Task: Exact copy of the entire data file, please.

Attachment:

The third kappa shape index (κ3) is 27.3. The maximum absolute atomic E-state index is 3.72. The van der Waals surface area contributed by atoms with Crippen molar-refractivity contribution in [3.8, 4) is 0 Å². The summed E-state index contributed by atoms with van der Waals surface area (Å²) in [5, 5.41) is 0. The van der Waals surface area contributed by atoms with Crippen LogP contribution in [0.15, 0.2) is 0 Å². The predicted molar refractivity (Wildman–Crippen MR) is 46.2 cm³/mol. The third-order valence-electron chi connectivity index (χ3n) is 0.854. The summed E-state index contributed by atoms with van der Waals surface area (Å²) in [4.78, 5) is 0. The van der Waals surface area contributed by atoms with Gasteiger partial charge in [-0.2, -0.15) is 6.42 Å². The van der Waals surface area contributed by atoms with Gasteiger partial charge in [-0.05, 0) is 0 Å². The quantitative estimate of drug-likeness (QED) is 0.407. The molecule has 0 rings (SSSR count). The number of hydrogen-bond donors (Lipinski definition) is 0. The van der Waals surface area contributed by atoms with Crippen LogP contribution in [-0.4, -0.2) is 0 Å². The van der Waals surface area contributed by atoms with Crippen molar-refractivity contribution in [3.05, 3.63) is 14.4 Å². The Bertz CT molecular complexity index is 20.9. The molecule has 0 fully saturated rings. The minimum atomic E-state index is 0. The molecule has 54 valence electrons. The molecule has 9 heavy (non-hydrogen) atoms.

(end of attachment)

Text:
The third kappa shape index (κ3) is 27.3. The maximum absolute atomic E-state index is 3.72. The van der Waals surface area contributed by atoms with Crippen molar-refractivity contribution in [3.8, 4) is 0 Å². The summed E-state index contributed by atoms with van der Waals surface area (Å²) in [5, 5.41) is 0. The van der Waals surface area contributed by atoms with Crippen LogP contribution in [0.15, 0.2) is 0 Å². The predicted molar refractivity (Wildman–Crippen MR) is 46.2 cm³/mol. The third-order valence-electron chi connectivity index (χ3n) is 0.854. The summed E-state index contributed by atoms with van der Waals surface area (Å²) in [4.78, 5) is 0. The van der Waals surface area contributed by atoms with Gasteiger partial charge in [-0.2, -0.15) is 6.42 Å². The van der Waals surface area contributed by atoms with Gasteiger partial charge in [-0.05, 0) is 0 Å². The quantitative estimate of drug-likeness (QED) is 0.407. The molecule has 0 rings (SSSR count). The number of hydrogen-bond donors (Lipinski definition) is 0. The van der Waals surface area contributed by atoms with Crippen LogP contribution in [-0.4, -0.2) is 0 Å². The van der Waals surface area contributed by atoms with Crippen molar-refractivity contribution in [3.05, 3.63) is 14.4 Å². The Bertz CT molecular complexity index is 20.9. The molecule has 0 fully saturated rings. The minimum atomic E-state index is 0. The molecule has 54 valence electrons. The molecule has 9 heavy (non-hydrogen) atoms.